The board is elected in separate classes with terms that expire in different years rather having all directors subject to annual reelection. While often touted as a means of ensuring board continuity, a classified board structure severely limits the ability of shareholders to hold directors accountable and serves as a takeover defense. In addition, the company has charter and bylaw provisions that would make it difficult or impossible for shareholders to achieve control by enlarging the board or removing directors and filling the resulting vacancies. This combination is widely associated with inferior board performance and 24.7% of U.S. companies are flagged for this. The combined effect of these mechanisms is to reduce board accountability to shareholders.

The company has not adopted a full majority director election standard, greatly limiting the ability of company shareholders to hold members of the board accountable in uncontested elections.

The company has failed to split the roles of CEO and chairman, which may compromise even further the board’s independence from current management interests. Split CEO and chairman roles are characteristic of 57.8% of companies in the Russell 3000.

Additionally, over half the board has served for ten years or more and that three directors hold no shares in our company despite serving from three to thirteen years. Given these facts and all the above, I voted against all directors. This board needs changes in order to be accountable to shareowners.

Other Proxy Issues

I voted to ratify the auditor and to reduce supermajority requirements. I’m very pleased our company put this measure on the proxy and recommended a vote in favor. However, it is highly unlikely they would have done so without the proposal my wife and I submitted to them requesting similar action. Boards do react to shareowner initiatives.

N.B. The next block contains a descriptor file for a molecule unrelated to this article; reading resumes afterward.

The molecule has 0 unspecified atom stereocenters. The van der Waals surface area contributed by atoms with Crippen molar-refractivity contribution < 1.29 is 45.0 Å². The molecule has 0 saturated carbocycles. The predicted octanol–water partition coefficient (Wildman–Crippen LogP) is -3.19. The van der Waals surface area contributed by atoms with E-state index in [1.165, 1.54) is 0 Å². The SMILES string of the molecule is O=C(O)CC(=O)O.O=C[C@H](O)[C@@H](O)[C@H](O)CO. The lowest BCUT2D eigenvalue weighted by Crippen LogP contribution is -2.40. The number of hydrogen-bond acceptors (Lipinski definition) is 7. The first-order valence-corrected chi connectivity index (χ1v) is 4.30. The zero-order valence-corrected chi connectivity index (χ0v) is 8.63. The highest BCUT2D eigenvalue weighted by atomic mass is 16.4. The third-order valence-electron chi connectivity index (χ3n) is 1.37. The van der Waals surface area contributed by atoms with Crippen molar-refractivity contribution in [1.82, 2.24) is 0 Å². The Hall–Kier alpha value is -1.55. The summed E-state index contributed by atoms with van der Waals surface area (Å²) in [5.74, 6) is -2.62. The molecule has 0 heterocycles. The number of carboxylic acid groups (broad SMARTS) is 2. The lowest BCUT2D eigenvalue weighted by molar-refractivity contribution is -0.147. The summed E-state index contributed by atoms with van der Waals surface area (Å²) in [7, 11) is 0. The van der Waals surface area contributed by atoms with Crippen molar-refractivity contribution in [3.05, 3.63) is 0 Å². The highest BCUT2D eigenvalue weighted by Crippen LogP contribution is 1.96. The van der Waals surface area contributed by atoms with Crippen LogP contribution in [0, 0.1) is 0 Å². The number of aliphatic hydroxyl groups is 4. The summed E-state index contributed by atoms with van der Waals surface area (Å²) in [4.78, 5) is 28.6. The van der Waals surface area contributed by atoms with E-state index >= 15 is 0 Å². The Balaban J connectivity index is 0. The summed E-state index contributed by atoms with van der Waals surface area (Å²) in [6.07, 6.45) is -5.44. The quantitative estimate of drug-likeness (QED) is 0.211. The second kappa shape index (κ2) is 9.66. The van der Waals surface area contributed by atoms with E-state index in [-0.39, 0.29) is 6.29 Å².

CorpGov Recommendations Below – Votes Against Board Position in Bold
1.1Elect Director Craig DavisWithholdWithhold
1.2Elect Director Robert J. LevinWithholdWithhold
1.3Elect Director Jeb S. SpencerWithholdWithhold
2Ratify AuditorsForFor
3Advisory Vote to Ratify NEO CompensationForAgainst
4Reduce Supermajority Vote RequirementForFor

Mark Your Calendar

To be considered for inclusion in our proxy materials for next year’s annual meeting, your proposal must be submitted in writing by December 12, 2014, to our Secretary at 4155 Hopyard Road, Suite 200, Pleasanton, California 94588; provided that if the date of the annual meeting is earlier than April 21, 2015 or later than June 20, 2015, the deadline is a reasonable time before we begin to print and send our proxy materials for next year’s annual meeting.

Issues for Future Proposals

 Looking at SharkRepellent.net: 
  • Classified board with staggered terms.
  • Plurality vote standard to elect directors with no resignation policy.
  • Directors may only be removed for cause.
  • No action can be taken without a meeting by written consent.
  • Shareholders cannot call special meetings.
From Yahoo! FinanceEllie Mae, Inc.’s ISS Governance QuickScore as of May 1, 2014 is 7. The pillar scores are Audit: 1; Board: 8; Shareholder Rights: 8; Compensation: 6. Brought to you by Institutional Shareholder Services (ISS). Scores range from “1” (low governance risk) to “10” (higher governance risk). Each of the pillar scores for Audit, Board, Shareholder Rights and Compensation, are based on specific company disclosures.


Be sure to vote each item on the proxy. Any items left blank are voted in favor of management’s recommendations. (See Broken Windows & Proxy Vote Rigging – Both Invite More Serious Crime).I generally vote against pay packages where NEOs were paid above median in the previous year but make exceptions if warranted. According to Bebchuk, Lucian A. and Grinstein, Yaniv (The Growth of Executive Pay), aggregate compensation by public companies to NEOs increased from 5 percent of earnings in 1993-1995 to about 10 percent in 2001-2003.

Few firms admit to having average executives. They generally set compensation at above average for their “peer group,” which is often chosen aspirationally. While the “Lake Woebegone effect” may be nice in fictional towns, “where all the children are above average,” it doesn’t work well for society to have all CEOs considered above average, with their collective pay spiraling out of control. We need to slow the pace of money going to the 1% if our economy is not to become third world. The rationale for peer group benchmarking is a mythological market for CEOs.